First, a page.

The hostess pulls a gun on Bond and is joined by the pilot, who comes out of the cockpit wearing a parachute. The controls of the plane are shot out, the girl gets a parachute of her own, and they prepare to leave Bond on the crashing jet. He doesn't make their exit easy for them, but ends up giving the pilot what he wants when he tosses him out of the plane.

As Bond watches the pilot plummet through the air, a parachute-wearing Jaws, the fan favorite henchman from TSWLM, steps up behind him and shoves him out of the plane. How the 7'2", steel-toothed brute could stay hidden from Bond up to this point on the tiny aircraft isn't quite clear. Jaws then jumps out after Bond.


The pilot and Jaws both have parachutes, but Bond is screwed, falling to his death. But he's not one to just accept his fate. He manages to catch up with the pilot and a freefalling tussle ensues, during which Bond steals the man's parachute away from him. Bond kicks the pilot away, straps on the 'chute, and deploys it to escape from the clutches of Jaws. Jaws attempts to deploy his parachute as well, but has a malfunction... Now Bond is safe, the pilot is about to die, and it doesn't look good for Jaws. The girl put on her parachute in the plane and that was the last we saw of her, so it can be assumed that she had a much better time escaping than any of these guys.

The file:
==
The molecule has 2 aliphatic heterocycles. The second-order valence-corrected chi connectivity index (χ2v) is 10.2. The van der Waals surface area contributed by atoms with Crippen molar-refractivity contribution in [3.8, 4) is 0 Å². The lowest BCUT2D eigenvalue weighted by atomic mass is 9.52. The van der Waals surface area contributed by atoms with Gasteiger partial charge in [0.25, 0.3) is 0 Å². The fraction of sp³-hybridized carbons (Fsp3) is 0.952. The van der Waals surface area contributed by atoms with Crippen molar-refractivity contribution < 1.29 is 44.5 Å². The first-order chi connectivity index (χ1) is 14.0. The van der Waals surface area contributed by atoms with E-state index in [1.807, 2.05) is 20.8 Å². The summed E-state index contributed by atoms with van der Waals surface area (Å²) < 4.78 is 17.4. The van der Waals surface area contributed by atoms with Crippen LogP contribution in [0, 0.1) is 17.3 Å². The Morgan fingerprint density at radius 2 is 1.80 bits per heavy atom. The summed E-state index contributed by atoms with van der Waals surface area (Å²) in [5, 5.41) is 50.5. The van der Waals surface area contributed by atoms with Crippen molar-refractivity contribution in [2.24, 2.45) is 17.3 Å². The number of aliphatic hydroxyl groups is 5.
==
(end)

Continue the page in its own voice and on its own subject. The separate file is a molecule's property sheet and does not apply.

Like the pre-title ski jump in The Spy Who Loved Me, this parachute action was thought up by Broccoli's stepson Michael G. Wilson, who was promoted from assistant to the producer on TSWLM to executive producer on this film. It took the stuntmen and cameramen eighty-eight jumps to get all they needed for the sequence.

Jaws lives in a more cartoonish level of reality than anyone around him, so he manages to survive his parachute-less fall by aiming himself at a circus tent. His safe landing on the acrobat/highwire net is the segue into Maurice Binder's title sequence.

At one point, the song accompanying this sequence was going to be called "Think of Me", with lyrics by Paul Williams. Frank Sinatra was approached to sing it, Kate Bush was considered, there was an unfinished recording with Johnny Mathis performing it. Then it was decided to do a proper title song, so lyrics for "Moonraker" were written by Hal David. Shirley Bassey was brought in to sing it, making this her third and final (so far) Bond title song, following Goldfinger and Diamonds Are Forever.